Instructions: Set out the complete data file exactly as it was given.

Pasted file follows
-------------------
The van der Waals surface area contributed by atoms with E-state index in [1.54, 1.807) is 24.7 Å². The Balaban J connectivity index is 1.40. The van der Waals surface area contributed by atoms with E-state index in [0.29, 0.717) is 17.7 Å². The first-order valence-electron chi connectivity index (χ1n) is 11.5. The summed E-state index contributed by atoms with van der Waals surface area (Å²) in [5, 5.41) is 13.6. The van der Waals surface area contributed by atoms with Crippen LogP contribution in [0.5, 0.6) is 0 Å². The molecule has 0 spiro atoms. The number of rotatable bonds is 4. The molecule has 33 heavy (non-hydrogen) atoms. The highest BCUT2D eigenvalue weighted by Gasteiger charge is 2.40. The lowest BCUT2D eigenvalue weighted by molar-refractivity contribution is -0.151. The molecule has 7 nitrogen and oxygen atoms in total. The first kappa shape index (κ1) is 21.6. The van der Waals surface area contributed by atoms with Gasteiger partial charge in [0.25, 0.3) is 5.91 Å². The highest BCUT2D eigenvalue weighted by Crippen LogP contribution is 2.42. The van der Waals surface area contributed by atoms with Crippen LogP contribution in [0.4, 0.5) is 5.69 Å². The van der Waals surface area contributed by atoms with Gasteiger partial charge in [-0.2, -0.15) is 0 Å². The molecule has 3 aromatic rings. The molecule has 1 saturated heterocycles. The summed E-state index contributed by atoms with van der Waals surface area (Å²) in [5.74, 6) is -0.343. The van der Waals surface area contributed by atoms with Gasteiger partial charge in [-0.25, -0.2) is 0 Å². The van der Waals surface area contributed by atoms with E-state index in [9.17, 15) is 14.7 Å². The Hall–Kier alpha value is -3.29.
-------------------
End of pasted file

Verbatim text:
The van der Waals surface area contributed by atoms with E-state index in [1.54, 1.807) is 24.7 Å². The Balaban J connectivity index is 1.40. The van der Waals surface area contributed by atoms with E-state index in [0.29, 0.717) is 17.7 Å². The first-order valence-electron chi connectivity index (χ1n) is 11.5. The summed E-state index contributed by atoms with van der Waals surface area (Å²) in [5, 5.41) is 13.6. The van der Waals surface area contributed by atoms with Crippen LogP contribution in [0.5, 0.6) is 0 Å². The molecule has 0 spiro atoms. The number of rotatable bonds is 4. The molecule has 33 heavy (non-hydrogen) atoms. The highest BCUT2D eigenvalue weighted by Gasteiger charge is 2.40. The lowest BCUT2D eigenvalue weighted by molar-refractivity contribution is -0.151. The molecule has 7 nitrogen and oxygen atoms in total. The first kappa shape index (κ1) is 21.6. The van der Waals surface area contributed by atoms with Gasteiger partial charge in [0.25, 0.3) is 5.91 Å². The highest BCUT2D eigenvalue weighted by Crippen LogP contribution is 2.42. The van der Waals surface area contributed by atoms with Crippen LogP contribution in [0.4, 0.5) is 5.69 Å². The van der Waals surface area contributed by atoms with Gasteiger partial charge in [-0.2, -0.15) is 0 Å². The molecule has 3 aromatic rings. The molecule has 1 saturated heterocycles. The summed E-state index contributed by atoms with van der Waals surface area (Å²) in [5.74, 6) is -0.343. The van der Waals surface area contributed by atoms with Gasteiger partial charge in [-0.25, -0.2) is 0 Å². The van der Waals surface area contributed by atoms with E-state index in [9.17, 15) is 14.7 Å². The Hall–Kier alpha value is -3.29.